May 25, 2016
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Mechanism Of Action

Lapatinib is a 4-anilinoquinazoline kinase inhibitor of the intracellular tyrosine kinase domains of both Epidermal Growth Factor Receptor (EGFR [ErbB1]) and of Human Epidermal Receptor Type 2 (HER2 [ErbB2]) receptors (estimated Kiapp values of 3nM and 13nM, respectively) with a dissociation half-life of ≥ 300 minutes. Lapatinib inhibits ErbB-driven tumor cell growth in vitro and in various animal models.

An additive effect was demonstrated in an in vitro study when lapatinib and 5-FU (the active metabolite of capecitabine) were used in combination in the 4 tumor cell lines tested. The growth inhibitory effects of lapatinib were evaluated in trastuzumab-conditioned cell lines. Lapatinib retained significant activity against breast cancer cell lines selected for long-term growth in trastuzumab-containing medium in vitro. These in vitro findings suggest non–crossresistance between these two agents.

Hormone receptor-positive breast cancer cells (with ER [Estrogen Receptor] and/or PgR [Progesterone Receptor]) that coexpress the HER2 tend to be resistant to established endocrine therapies. Similarly, hormone receptor-positive breast cancer cells that initially lack EGFR or HER2 upregulate these receptor proteins as the tumor becomes resistant to endocrine therapy.



Absorption following oral administration of TYKERB is incomplete and variable. Serum concentrations appear after a median lag time of 0.25 hours (range 0 to 1.5 hours). Peak plasma concentrations (Cmax) of lapatinib are achieved approximately 4 hours after administration. Daily dosing of TYKERB results in achievement of steady state within 6 to 7 days, indicating an effective half-life of 24 hours.

At the dose of 1,250 mg daily, steady-state geometric mean (95% confidence interval) values of Cmax were 2.43 mcg/mL (1.57 to 3.77 mcg/mL) and AUC were 36.2 mcg.h/mL (23.4 to 56 mcg.h/mL).

Divided daily doses of TYKERB resulted in approximately 2-fold higher exposure at steady state (steady-state AUC) compared to the same total dose administered once daily.

Systemic exposure to lapatinib is increased when administered with food. Lapatinib AUC values were approximately 3- and 4-fold higher (Cmax approximately 2.5- and 3-fold higher) when administered with a low-fat (5% fat-500 calories) or with a high-fat (50% fat-1,000 calories) meal, respectively.


Lapatinib is highly bound ( > 99%) to albumin and alpha-1 acid glycoprotein. In vitro studies indicate that lapatinib is a substrate for the transporters breast cancer-resistance protein (BCRP, ABCG2) and P-glycoprotein (P-gp, ABCB1). Lapatinib has also been shown to inhibit P-gp, BCRP, and the hepatic uptake transporter OATP 1B1, in vitro at clinically relevant concentrations.


Lapatinib undergoes extensive metabolism, primarily by CYP3A4 and CYP3A5, with minor contributions from CYP2C19 and CYP2C8 to a variety of oxidated metabolites, none of which accounts for more than 14% of the dose recovered in the feces or 10% of lapatinib concentration in plasma.


At clinical doses, the terminal phase half-life following a single dose was 14.2 hours; accumulation with repeated dosing indicates an effective half-life of 24 hours.

Elimination of lapatinib is predominantly through metabolism by CYP3A4/5 with negligible ( < 2%) renal excretion. Recovery of parent lapatinib in feces accounts for a median of 27% (range 3% to 67%) of an oral dose.

Effects of Age, Gender, or Race

Studies of the effects of age, gender, or race on the pharmacokinetics of lapatinib have not been performed.

QT Prolongation

The QT prolongation potential of lapatinib was assessed as part of an uncontrolled, open-label, dose-escalation study in advanced cancer patients. Eighty-one patients received daily doses of lapatinib ranging from 175 mg/day to 1,800 mg/day. Serial ECGs were collected on Day 1 and Day 14 to evaluate the effect of lapatinib on QT intervals. Analysis of the data suggested a consistent concentration-dependent increase in QTc interval.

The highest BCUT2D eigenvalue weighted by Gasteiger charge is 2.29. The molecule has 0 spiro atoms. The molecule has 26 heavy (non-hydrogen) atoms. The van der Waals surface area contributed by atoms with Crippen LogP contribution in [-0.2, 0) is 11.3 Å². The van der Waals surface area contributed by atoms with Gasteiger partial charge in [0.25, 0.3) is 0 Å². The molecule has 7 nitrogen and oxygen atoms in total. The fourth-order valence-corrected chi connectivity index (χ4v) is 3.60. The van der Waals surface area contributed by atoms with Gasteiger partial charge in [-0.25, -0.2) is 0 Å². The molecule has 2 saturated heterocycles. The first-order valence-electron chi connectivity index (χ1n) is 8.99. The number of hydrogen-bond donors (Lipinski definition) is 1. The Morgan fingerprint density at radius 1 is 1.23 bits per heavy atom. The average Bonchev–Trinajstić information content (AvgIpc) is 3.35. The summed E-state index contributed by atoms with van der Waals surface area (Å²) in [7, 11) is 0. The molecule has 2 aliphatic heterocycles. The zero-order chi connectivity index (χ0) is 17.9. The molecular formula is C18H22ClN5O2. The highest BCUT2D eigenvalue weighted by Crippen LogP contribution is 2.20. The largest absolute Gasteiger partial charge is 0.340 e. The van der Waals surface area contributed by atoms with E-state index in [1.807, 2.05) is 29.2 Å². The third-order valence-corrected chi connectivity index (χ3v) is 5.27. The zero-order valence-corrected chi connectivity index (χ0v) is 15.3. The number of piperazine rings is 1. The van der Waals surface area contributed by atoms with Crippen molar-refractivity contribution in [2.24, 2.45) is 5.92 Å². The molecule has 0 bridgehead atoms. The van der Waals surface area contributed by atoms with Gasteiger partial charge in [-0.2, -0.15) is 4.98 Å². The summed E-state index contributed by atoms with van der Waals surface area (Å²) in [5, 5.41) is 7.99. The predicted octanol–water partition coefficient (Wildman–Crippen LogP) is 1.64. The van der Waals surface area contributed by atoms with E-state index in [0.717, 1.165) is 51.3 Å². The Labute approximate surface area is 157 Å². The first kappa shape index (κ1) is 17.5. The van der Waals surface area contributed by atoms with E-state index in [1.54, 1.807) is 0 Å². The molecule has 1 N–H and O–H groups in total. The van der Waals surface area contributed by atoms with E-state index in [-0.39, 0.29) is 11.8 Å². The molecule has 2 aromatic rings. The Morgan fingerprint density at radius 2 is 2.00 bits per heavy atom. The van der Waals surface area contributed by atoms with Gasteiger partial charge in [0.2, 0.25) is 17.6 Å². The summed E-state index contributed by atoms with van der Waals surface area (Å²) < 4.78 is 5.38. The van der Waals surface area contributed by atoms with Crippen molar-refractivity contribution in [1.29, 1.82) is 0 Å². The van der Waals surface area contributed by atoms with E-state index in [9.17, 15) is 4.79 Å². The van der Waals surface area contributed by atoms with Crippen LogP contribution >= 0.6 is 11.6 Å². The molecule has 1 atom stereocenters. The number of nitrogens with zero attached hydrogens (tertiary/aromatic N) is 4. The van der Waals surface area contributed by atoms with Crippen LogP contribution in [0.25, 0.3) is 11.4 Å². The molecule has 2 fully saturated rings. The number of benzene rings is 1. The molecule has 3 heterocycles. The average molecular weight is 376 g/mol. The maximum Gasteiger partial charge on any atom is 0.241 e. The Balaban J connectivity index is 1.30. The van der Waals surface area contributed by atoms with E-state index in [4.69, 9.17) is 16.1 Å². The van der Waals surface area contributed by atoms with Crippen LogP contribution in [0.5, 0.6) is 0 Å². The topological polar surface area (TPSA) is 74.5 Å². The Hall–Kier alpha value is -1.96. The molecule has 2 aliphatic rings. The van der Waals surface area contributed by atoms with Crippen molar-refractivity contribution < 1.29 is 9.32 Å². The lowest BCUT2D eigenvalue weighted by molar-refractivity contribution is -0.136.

The HLA alleles DQA1*02:01 and DRB1*07:01 were associated with hepatotoxicity reactions in a genetic substudy of a monotherapy trial with TYKERB (n = 1,194). Severe liver injury (ALT > 5 times the upper limit of normal, NCI CTCAE Grade 3) occurred in 2% of patients overall; the incidence of severe liver injury among DQA1*02:01 or DRBI*07:01 allele carriers was 8% versus 0.5% in non-carriers. These HLA alleles are present in approximately 15% to 25% of Caucasian, Asian, African, and Hispanic populations and 1% in Japanese populations. Liver function should be monitored in all patients receiving therapy with TYKERB regardless of genotype.

Clinical Studies

HER2-Positive Metastatic Breast Cancer

The efficacy and safety of TYKERB in combination with capecitabine in breast cancer were evaluated in a randomized, Phase 3 trial. Patients eligible for enrollment had HER2 (ErbB2) overexpressing (IHC 3+ or IHC 2+ confirmed by FISH), locally advanced or metastatic breast cancer, progressing after prior treatment that included anthracyclines, taxanes, and trastuzumab.

Patients were randomized to receive either TYKERB 1,250 mg once daily (continuously) plus capecitabine 2,000 mg/m²/day on Days 1-14 every 21 days, or to receive capecitabine alone at a dose of 2,500 mg/m²/day on Days 1-14 every 21 days. The endpoint was time to progression (TTP). TTP was defined as time from randomization to tumor progression or death related to breast cancer. Based on the results of a pre-specified interim analysis, further enrollment was discontinued. Three hundred and ninety-nine (399) patients were enrolled in this study. The median age was 53 years and 14% were older than 65 years. Ninety-one percent (91%) were Caucasian. Ninety-seven percent (97%) had stage IV breast cancer, 48% were estrogen receptor+ (ER+) or progesterone receptor+ (PR+), and 95% were ErbB2 IHC 3+ or IHC 2+ with FISH confirmation. Approximately 95% of patients had prior treatment with anthracyclines, taxanes, and trastuzumab.

Efficacy analyses 4 months after the interim analysis are presented in Table 5, Figure 1, and Figure 2.

Table 5. Efficacy Results

  Independent Assessmenta Investigator Assessment
TYKERB 1,250 mg/day + Capecitabine 2,000 mg/m²/day
(N = 198)
Capecitabine 2,500 mg/m²/day
(N = 201)